Open Access publishing—both Green and Gold varieties—are gaining greater acceptance. Librarians need to focus on ways to promote and improve the process.
In light of last month’s political turmoil over Federal agency communications, Open Access may take on new significance. In response to a 2013 White House request, NASA announced in August that space agency-funded research articles must be publicly accessible in the PubSpace database (a part of PubMedCentral) within one year of publication. Like other government-funded research, the mandate to use Green OA repositories is subject to exceptions involving patents, personal privacy, and national security. However, the trend towards openness is clearly gaining traction. Combined with an increasing number of Gold and hybrid journals, the Open Access trend is likely to withstand political pressures towards the proprietary model.
Implementation, however, is the real key. Although Open Access has existed for years, misconceptions still abound. The tools and techniques for accessing OA materials are also improving, but much more is needed. As has been made clear in this series, the burden for making this transition faster and easier falls in large part on academic libraries and their professionals.
Library Best Practices
To get a better idea, we spoke to Anneliese Taylor, the Assistant Director for Scholarly Communications & Collections at the University of California San Francisco Library, and Lisa Schiff, Technical Lead for the Access & Publishing Group at the California Digital Library. Both were positive about the progress of Open Access, but were acutely aware of lingering public misconceptions and the need for a proactive library community.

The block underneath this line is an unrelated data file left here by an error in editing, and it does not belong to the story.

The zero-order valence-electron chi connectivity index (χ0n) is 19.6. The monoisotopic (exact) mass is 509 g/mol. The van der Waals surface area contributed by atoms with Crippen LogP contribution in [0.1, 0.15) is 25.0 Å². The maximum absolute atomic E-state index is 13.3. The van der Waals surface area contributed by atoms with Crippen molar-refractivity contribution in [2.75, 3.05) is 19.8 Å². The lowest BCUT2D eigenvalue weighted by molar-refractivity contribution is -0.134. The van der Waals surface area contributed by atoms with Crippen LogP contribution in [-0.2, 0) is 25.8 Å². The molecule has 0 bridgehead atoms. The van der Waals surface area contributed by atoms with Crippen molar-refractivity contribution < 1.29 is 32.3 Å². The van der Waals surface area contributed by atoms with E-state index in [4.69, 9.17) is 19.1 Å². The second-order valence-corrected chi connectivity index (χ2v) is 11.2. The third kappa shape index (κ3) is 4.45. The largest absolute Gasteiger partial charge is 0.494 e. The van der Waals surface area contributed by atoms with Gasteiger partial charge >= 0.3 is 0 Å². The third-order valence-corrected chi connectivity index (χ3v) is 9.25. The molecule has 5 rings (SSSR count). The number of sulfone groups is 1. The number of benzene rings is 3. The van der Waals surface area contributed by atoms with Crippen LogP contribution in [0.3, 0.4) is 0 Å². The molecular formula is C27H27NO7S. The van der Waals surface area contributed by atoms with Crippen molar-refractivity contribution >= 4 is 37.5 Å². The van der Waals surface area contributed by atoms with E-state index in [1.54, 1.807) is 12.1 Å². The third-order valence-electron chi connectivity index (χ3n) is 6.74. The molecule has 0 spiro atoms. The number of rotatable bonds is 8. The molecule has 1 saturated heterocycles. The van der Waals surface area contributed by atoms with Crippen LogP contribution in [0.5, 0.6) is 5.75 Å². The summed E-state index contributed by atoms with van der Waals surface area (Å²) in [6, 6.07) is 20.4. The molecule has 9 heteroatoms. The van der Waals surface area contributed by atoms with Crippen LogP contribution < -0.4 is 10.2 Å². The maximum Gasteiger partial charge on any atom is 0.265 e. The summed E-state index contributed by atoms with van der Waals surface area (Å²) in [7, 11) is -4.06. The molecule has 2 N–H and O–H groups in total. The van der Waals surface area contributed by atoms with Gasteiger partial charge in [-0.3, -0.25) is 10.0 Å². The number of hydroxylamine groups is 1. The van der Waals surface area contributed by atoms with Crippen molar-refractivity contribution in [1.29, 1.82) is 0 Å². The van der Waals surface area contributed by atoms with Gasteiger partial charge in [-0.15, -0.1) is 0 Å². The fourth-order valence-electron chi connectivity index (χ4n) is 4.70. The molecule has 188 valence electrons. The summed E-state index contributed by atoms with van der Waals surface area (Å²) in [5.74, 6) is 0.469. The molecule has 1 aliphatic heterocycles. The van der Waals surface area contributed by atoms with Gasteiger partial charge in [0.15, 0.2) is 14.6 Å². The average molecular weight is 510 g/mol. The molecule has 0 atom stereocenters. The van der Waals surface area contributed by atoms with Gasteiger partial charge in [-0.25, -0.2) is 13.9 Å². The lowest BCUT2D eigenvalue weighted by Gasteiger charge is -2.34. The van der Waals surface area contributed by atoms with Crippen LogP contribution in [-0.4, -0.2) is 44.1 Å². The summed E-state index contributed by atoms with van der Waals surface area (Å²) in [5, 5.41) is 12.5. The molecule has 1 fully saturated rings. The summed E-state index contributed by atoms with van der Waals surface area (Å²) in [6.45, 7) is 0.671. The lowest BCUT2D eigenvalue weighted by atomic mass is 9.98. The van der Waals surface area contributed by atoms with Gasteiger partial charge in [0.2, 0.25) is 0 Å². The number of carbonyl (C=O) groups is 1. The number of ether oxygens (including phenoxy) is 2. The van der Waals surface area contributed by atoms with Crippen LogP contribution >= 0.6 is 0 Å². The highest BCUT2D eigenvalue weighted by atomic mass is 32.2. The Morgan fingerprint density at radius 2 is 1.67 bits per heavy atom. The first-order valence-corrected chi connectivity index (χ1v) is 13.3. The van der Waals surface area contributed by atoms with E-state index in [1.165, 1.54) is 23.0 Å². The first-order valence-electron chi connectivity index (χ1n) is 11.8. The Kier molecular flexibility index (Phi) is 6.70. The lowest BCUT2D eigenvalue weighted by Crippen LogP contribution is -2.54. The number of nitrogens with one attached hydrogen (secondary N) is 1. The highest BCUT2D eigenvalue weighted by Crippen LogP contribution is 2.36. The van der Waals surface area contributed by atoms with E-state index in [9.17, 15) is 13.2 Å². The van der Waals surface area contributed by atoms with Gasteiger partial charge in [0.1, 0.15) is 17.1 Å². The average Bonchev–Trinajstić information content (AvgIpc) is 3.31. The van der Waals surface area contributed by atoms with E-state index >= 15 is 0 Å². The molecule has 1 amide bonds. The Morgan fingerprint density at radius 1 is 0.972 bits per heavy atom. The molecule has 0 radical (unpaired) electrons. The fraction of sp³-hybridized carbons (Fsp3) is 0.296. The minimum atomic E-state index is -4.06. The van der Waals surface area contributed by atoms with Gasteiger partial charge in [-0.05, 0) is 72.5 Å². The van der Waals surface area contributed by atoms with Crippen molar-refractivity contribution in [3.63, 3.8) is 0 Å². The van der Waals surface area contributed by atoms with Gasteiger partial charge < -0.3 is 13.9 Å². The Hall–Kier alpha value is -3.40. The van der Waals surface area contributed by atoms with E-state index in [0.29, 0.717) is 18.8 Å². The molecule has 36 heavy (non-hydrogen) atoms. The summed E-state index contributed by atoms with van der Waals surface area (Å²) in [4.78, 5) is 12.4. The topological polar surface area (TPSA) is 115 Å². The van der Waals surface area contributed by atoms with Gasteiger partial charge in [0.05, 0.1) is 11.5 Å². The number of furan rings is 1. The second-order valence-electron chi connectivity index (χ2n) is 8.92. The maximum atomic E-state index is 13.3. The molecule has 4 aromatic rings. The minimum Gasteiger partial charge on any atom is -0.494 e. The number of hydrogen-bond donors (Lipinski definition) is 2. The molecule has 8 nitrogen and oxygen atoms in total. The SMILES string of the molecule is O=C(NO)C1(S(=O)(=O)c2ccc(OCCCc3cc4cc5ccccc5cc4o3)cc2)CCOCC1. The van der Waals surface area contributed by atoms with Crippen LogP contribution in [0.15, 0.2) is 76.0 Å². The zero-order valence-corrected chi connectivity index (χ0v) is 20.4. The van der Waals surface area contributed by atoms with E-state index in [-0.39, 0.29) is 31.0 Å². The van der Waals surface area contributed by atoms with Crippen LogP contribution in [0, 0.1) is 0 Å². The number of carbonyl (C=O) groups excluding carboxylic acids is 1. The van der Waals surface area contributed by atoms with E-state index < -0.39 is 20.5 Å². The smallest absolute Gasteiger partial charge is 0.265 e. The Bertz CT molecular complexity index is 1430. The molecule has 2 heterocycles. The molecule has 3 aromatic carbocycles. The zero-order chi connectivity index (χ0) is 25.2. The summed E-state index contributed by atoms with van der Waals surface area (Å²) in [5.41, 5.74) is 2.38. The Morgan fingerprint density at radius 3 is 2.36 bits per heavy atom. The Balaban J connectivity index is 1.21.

“What librarians can do the most is offer guidance and clarification,” Taylor said, referring to confusion about Green and Gold Open Access, and a tendency to conflate the two. “Librarians can do simple things like add OA journals to catalogs and link resolvers, so they’re more discoverable.” She also noted that librarians have had to overcome researchers’ concerns caused in part by the rise of “predatory” journals acting in the guise of Open Access. “I think they like the idea of Open Access, but they get bombarded with spam emails from journals that don’t have the best peer review process, or some other questionable practice. So, they get overwhelmed and their response is to completely block it out.”
Taylor noted two methods that can be used to evaluate OA journals. One is the blacklist method, typified by Beall’s Scholarly Open Access list, which has recently gone dark. (Taylor noted that Cabell’s International may be planning to resurrect the Beall’s blacklist as a free service later this year.) The other method involves whitelists of qualified, reputable OA journals. “I don’t think Open Access journals are any harder to evaluate than a subscription journal,” she said. “Unfortunately, the ‘author pays’ model has spawned a number of questionable publishers.” That puts an additional burden on scholars, who in turn must rely on library resources to make the distinctions.